There were a number of take-aways for attendees of the recent WorkforceNEXT Spring Summit, which tackled Strategies and Opportunities: Managing in a Turbulent Oil and Gas World – a timely topic if ever there were one. And presenter after presenter espoused one of the central points: that the industry has been down this boom-and-bust road before, and the industry always comes back.
The overall tone of the event was somewhat optimistic, considering the amount of gloom in the media about the downturn in crude oil prices, and several presenters noted that there are opportunities to be had. A few presenters noted that layoffs now only mean additional hiring later, particularly in this era of the “great crew change,” and that when layoffs are necessary, they should be done properly, and only after other cost-saving methods have been explored.
Working as a team
“When in a cost-cutting mode, be very careful, because anyone could be your next boss,” James Tastard, VP of human resources, Freeport LNG said. “Take care with everything you do in a cost-cutting environment.”
Tastard noted that future leaders are noting how current industry leaders are managing the downturn, and preparing for future hiring as more senior workers retire.
“The war for talent is not over; it’s just changing. The crew change is still here,” he said. “There is a whole new leadership pipeline that is under development, and they are taking their cues from us. So, be aware of that. We’re all mentors and sponsors, and that has a lot of responsibility.”
Human Resources and Total Rewards executive Luis Jimenez said that the talent acquisition and retention model “has drastically changed in our industry,” and he noted that the change needs to be managed. Rather than simply hiring, competing for talent, and hiring some more, and sometimes attracting new workers by paying a premium for them, oil and gas companies now have to accept new ways of attracting and rewarding new talent.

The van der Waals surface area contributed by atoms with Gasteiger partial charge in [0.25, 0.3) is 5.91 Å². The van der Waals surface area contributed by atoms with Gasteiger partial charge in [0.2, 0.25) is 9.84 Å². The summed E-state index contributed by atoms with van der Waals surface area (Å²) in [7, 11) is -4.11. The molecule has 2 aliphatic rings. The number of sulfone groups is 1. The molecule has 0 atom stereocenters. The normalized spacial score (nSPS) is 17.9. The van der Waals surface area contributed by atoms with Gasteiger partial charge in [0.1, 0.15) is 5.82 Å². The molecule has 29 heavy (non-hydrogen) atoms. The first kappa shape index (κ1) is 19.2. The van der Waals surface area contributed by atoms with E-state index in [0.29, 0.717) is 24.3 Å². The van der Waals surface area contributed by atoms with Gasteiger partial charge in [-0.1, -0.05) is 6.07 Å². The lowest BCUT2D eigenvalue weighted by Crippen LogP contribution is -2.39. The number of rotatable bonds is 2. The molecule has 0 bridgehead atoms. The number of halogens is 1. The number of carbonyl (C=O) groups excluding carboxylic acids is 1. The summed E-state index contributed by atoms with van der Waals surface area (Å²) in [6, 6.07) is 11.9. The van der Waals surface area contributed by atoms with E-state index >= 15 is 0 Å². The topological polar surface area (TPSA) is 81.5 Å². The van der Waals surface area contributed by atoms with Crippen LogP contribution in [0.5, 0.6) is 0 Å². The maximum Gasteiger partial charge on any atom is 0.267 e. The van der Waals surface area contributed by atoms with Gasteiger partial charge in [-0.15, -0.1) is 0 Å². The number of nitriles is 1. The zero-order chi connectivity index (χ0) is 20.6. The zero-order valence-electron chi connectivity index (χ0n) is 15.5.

Instead of struggling during a period of uncertainty, concepts like Pay for Performance can help businesses succeed, Jimenez said. For most oil and gas companies, it’s not just a one-size-fits-all strategy. There is an opportunity to take the uncertainty and make it into an opportunity to align better with the operations and management people, he said. Base salaries are fixed, and they drive budgets. So, salaries of some workers can be frozen until the market comes back. Increases can be reserved for better performers.
“If you don’t have details on who is doing well and who is not, it is very hard for management to make decisions on those things (compensation),” Jimenez said.
Supply and demand trends
The layoffs and hiring freezes in the oil and gas sector over the past few months were brought about by the drop in crude oil prices, and prices got weaker due to an imbalance in the supply/demand equation. So, keynote speaker Michael Bergen, executive VP, Industrial Info Resources, touched on some of the short-term supply and demand trends for the oil and gas market. Some of the supply trends include: